President Muhammadu Buhari has said the new minimum wage for workers in the country must take into consideration the ability of each tier of government to pay its workers.
The president, who made this remark monday at the State House, Abuja, while inaugurating a 30-man National Minimum Wage Committee saddled with the responsibility to come up with a new minimum wage for Nigerian workers, was also swift to add that the government has a responsibility to ensure that Nigerian workers live above discomfort and enjoy improved living standards.
Membership of the committee was drawn from both the federal and state governments, employers’ association and the organised private sector.
Buhari who described the Nigerian worker as a vital element in the growth and development of modern nations recalled how a technical committee had earlier been set up following the increase in pump price of petrol in May 2016, to come up with recommendations aimed at cushioning the effects of the fuel price hike on both workers and the citizenry.
Describing the committee chaired by a former Housing Minister, Ama Pepple as all encompassing, Buhari tasked the committee to thoroughly discharge their responsibility with a view to ensuring that the welfare of workers and Nigerians at large is well addressed.
He said government decision after the committee submits its report would be transformed into an executive bill that would be sent to the National Assembly with a view to giving it a legal backing.
“Considering the scope of the membership of this new National Minimum Wage Committee, we can see that it is encompassing all stakeholders. My hope is that the outcome of the deliberations of the committee would be consensual and generally acceptable. I therefore urge you to amicably consider the issue of a National Minimum Wage and all matters that are ancillary to it with thoroughness and concern not only for the welfare of our work-force but the effect on the country’s economy.
“The subject of a National Minimum Wage for the federation is within the Exclusive Legislative List of the 1999 Constitution of the Federal Republic of Nigeria (as amended). Accordingly, we should aim to go above the basic Social Protection Floor for all Nigerian workers based on the ability of each tier of government to pay.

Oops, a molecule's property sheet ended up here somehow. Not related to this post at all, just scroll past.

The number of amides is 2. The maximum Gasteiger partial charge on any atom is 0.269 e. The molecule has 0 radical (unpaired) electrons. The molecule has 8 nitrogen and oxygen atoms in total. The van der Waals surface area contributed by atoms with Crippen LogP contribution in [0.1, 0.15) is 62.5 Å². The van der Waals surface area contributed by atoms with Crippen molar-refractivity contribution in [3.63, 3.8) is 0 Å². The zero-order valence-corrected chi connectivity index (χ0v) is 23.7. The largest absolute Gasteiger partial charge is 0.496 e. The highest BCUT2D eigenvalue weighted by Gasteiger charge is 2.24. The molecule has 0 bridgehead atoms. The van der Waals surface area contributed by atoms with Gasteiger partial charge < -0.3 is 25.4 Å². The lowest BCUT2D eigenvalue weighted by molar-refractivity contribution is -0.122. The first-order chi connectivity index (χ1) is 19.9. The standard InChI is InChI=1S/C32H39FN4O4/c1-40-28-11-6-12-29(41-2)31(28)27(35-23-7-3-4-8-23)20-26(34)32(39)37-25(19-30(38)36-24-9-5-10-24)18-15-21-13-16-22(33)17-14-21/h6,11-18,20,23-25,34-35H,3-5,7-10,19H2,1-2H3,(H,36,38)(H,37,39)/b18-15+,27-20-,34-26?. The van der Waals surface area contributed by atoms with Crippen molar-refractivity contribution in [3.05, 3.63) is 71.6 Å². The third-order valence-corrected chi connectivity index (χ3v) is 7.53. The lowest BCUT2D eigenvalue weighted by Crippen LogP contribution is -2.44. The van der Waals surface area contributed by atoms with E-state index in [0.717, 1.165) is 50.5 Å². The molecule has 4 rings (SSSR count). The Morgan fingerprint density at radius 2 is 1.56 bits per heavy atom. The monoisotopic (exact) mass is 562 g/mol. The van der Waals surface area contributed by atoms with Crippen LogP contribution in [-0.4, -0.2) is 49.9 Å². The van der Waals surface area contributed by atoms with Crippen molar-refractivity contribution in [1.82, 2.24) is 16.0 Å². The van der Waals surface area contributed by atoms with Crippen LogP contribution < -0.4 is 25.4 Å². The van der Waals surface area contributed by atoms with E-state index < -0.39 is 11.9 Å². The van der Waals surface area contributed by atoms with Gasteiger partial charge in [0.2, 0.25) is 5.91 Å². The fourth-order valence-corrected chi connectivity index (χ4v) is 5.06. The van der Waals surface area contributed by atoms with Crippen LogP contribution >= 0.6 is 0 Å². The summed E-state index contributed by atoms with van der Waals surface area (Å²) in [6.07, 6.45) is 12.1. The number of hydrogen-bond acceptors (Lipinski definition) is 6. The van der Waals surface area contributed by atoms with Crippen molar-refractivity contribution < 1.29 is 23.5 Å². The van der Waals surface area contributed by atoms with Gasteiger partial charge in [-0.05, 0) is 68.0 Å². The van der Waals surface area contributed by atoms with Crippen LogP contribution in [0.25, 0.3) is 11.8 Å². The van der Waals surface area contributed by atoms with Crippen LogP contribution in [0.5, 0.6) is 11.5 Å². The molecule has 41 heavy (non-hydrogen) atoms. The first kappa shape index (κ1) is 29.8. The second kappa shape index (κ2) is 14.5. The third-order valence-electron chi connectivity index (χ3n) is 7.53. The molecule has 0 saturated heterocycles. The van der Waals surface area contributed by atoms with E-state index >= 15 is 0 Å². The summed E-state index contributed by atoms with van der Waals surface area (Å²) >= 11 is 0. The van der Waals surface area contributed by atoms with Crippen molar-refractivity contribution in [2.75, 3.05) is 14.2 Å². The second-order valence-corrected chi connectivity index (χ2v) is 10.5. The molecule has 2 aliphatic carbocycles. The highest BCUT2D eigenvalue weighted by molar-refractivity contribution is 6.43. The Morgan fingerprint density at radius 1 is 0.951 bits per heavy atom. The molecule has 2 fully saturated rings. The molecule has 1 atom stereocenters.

“I say this because minimum wage is the minimum amount of compensation an employee must receive for putting in his or her labour and as such should be anchored on social justice and equity.
“Government’s decision after considering your final recommendation will be sent as an Executive Bill to the National Assembly for it to undergo appropriate legislative scrutiny before passage into law,” he said.
He said drawing some members of the committee from state governments and private sector employers would ensure ease of implementation of the expected minimum wage as he expressed hope that “the principles of full consultation with social partners and their direct participation would be utilised by the committee,” in accordance with core provisions of the International Labour Organisation Minimum Wage Fixing Convention No. 131 and Minimum Wage Fixing Machinery Convention No.26 (ratified by Nigeria).
“Accordingly, conditions of genuine social dialogue should prevail in the spirit of tripartism and collective bargaining agreements . I therefore enjoin you all to collectively bargain in good faith, have mutual recognition for each other and always in a spirit of give and take,” he added.
The president tasked the committee to complete its assignment and submit its recommendations within a short period to enable the government put in place other necessary machinery for the implementation of a new minimum wage.
In his remark, the Minister of Labour and Employment, Dr. Chris Ngige, who gave an account of events leading to the emergence of the committee, defined minimum wage as the least wage an employer must pay his employees in a given country.
According to him, minimum wage, as stated by the International Labour Organisation (ILO), is meant to eliminate “poverty pain” which he said usually occurs when a worker’s earnings could not guarantee him a good living.